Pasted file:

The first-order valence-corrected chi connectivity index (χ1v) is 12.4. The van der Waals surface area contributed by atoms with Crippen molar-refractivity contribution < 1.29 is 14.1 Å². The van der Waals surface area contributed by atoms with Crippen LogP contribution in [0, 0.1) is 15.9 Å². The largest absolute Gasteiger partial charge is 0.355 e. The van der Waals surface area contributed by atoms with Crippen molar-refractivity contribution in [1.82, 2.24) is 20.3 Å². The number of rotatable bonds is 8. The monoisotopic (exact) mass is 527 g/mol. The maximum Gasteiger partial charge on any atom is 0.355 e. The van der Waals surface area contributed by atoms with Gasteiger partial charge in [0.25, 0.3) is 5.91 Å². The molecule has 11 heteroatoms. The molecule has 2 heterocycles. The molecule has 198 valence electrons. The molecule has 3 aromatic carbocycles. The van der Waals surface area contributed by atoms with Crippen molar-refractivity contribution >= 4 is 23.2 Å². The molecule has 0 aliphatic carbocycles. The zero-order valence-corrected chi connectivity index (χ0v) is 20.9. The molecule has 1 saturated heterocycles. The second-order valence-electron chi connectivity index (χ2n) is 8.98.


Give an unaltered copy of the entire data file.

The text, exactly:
The first-order valence-corrected chi connectivity index (χ1v) is 12.4. The van der Waals surface area contributed by atoms with Crippen molar-refractivity contribution < 1.29 is 14.1 Å². The van der Waals surface area contributed by atoms with Crippen LogP contribution in [0, 0.1) is 15.9 Å². The largest absolute Gasteiger partial charge is 0.355 e. The van der Waals surface area contributed by atoms with Crippen molar-refractivity contribution in [1.82, 2.24) is 20.3 Å². The number of rotatable bonds is 8. The monoisotopic (exact) mass is 527 g/mol. The maximum Gasteiger partial charge on any atom is 0.355 e. The van der Waals surface area contributed by atoms with Gasteiger partial charge in [0.25, 0.3) is 5.91 Å². The molecule has 11 heteroatoms. The molecule has 2 heterocycles. The molecule has 198 valence electrons. The molecule has 3 aromatic carbocycles. The van der Waals surface area contributed by atoms with Crippen molar-refractivity contribution >= 4 is 23.2 Å². The molecule has 0 aliphatic carbocycles. The zero-order valence-corrected chi connectivity index (χ0v) is 20.9. The molecule has 1 saturated heterocycles. The second-order valence-electron chi connectivity index (χ2n) is 8.98.